John Scott: there's always a cubicle for you at Wellington Financial
An open letter to John Scott, an Edmonton-born Engineer currently residing in St. John’s, NFLD:
What a few weeks you’ve had!
To be honest, I only got to watch a bit of the NHL All-Star festivities (but it is saved on the PVR somewhere, just in case). Between the kids’ swimming lessons, skiing lessons, a Friday evening GTHL game…. Taking in the Raptors’ 11th consecutive win vs. the Detroit Pistons on Saturday night. Sunday’s trip to Skyzone and the regular Minor Atom hockey practice…there wasn’t really time for the couch. As a Dad yourself, you know what I’m taking about. But that doesn’t mean we’ve not heard about the excitement in your life. Who could have missed it? And that buzz got me thinking:
Your recent whirlwind has more in common with investing in the tech sector than you might think.
First and foremost, we don’t always chart our own course, much like most careers in professional sports. In the venture debt world, we see hundreds of innovation companies each year from across North America. We do our due diligence and if we see a great fit for our model, invest between $2 million and $40 million in a business with prudent — not high — hopes that management’s business plan will be achievable. Once our money goes in, however, a variety of factors take over that invariably determine whether or not the company achieves great success. Several of these drivers will be obvious to you: customer behaviour, management acumen, competitive reaction, macro factors, economic swings, luck…. One likes to think that you can control the outcome of our business through canny portfolio company selection, but that would be naïve. To succeed in our industry, the best or the bunch are able to navigate the path that life brings. And in that way, you’ve already shown you have this capacity in spades.
As such, on the assumption that you’ve kept up your math and engineering skills since leaving Michigan Tech, perhaps you don’t have to settle for a General Motors cubicle in “sleepy Ontario”, as outlined in your beautifully-written essay in The Players Tribune last week. This may not be your only career option once you decide to hang up your professional hockey skates.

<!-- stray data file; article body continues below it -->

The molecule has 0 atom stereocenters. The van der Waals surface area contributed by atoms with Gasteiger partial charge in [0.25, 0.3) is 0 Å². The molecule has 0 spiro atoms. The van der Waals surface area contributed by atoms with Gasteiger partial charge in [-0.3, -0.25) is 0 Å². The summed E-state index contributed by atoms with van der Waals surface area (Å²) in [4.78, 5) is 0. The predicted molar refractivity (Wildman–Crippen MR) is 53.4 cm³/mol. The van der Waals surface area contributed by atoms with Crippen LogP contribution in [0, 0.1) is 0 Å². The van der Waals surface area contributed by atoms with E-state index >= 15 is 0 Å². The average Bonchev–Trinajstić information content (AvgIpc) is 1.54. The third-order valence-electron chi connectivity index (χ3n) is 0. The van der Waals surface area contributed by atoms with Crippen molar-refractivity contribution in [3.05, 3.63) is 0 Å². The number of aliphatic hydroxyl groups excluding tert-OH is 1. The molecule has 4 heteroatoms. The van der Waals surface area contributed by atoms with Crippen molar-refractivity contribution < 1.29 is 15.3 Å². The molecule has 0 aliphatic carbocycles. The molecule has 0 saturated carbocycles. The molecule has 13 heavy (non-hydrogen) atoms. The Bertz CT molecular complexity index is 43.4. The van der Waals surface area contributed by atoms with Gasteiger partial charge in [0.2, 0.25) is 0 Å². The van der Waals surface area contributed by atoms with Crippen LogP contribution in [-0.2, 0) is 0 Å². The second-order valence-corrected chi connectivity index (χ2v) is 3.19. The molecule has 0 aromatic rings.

You see John, I think there’s a chance that the venture debt sector is the place for you.
As a foundation, a specialization in math and engineering is a good fit for our business. Technology evaluation and analysis is an underlooked discipline for many business and engineering programs, which is why our firm has begun endowing University scholarships in the hopes that will change over time (see prior post “Western Engineering student receives Wellington Financial’s Award in Technology Evaluation & Analysis” Jan. 15-16).
Our business is spread out across 12 different U.S. States and Canadian Provinces at any given time, so local knowledge is helpful. That you’ve lived and worked across the continent, despite being only 33 years of age, is a plus. Although we have offices in both Santa Monica and on Sand Hill Road in Menlo Park, California, the majority of our team is based in downtown Toronto. This is what our cubicles (more of a pod, really) look like:
Part of our role is relating to people, and learning to work / collaborate with every possible personality type. If you’ve been playing hockey since you were a kid, I’m pretty sure you’ve come to excel at reading people and situations. There’s some travel in our business, for sure, but you’ve already got a PhD on that front. And I doubt you’ll ever achieve 75k airmiles in any given year. Work / family balance is important at our firm, which will be a Godsend to you and your wife given that you have four little kids at home. Not that the NHL doesn’t value family, but I doubt you ever get the chance to leave work early to attend a swim meet or ballet recital. Who is kidding who? 😉
We have a simple HR strategy: fit-to-role, role-to-fit. Which means that if we find someone who we think would be a good fit for our culture — culture being one of the most important success factors in our minds — we try to find a role for them. Likewise, if we have a specific role that needs filling, we make sure the candidate has the right toolkit to fit the specs. And then check to see how they’ll integrate into our culture.
Your candidacy for one of our humble cubicles is intriguing. Appreciating that so many former NHLers find great financial success with car dealerships or money management, I recognize that this idea is a bit our a curveball. However, as you said yourself, the last few weeks weren’t expected, either.
This isn’t a promise of a carer, but most definitely an invite to a “tryout” whenever that day comes. You’ve shown the world that you’ve got skills, intestinal fortitude and a collegial and self-deprecating nature. How could you not succeed in business?!
Until then, bon chance.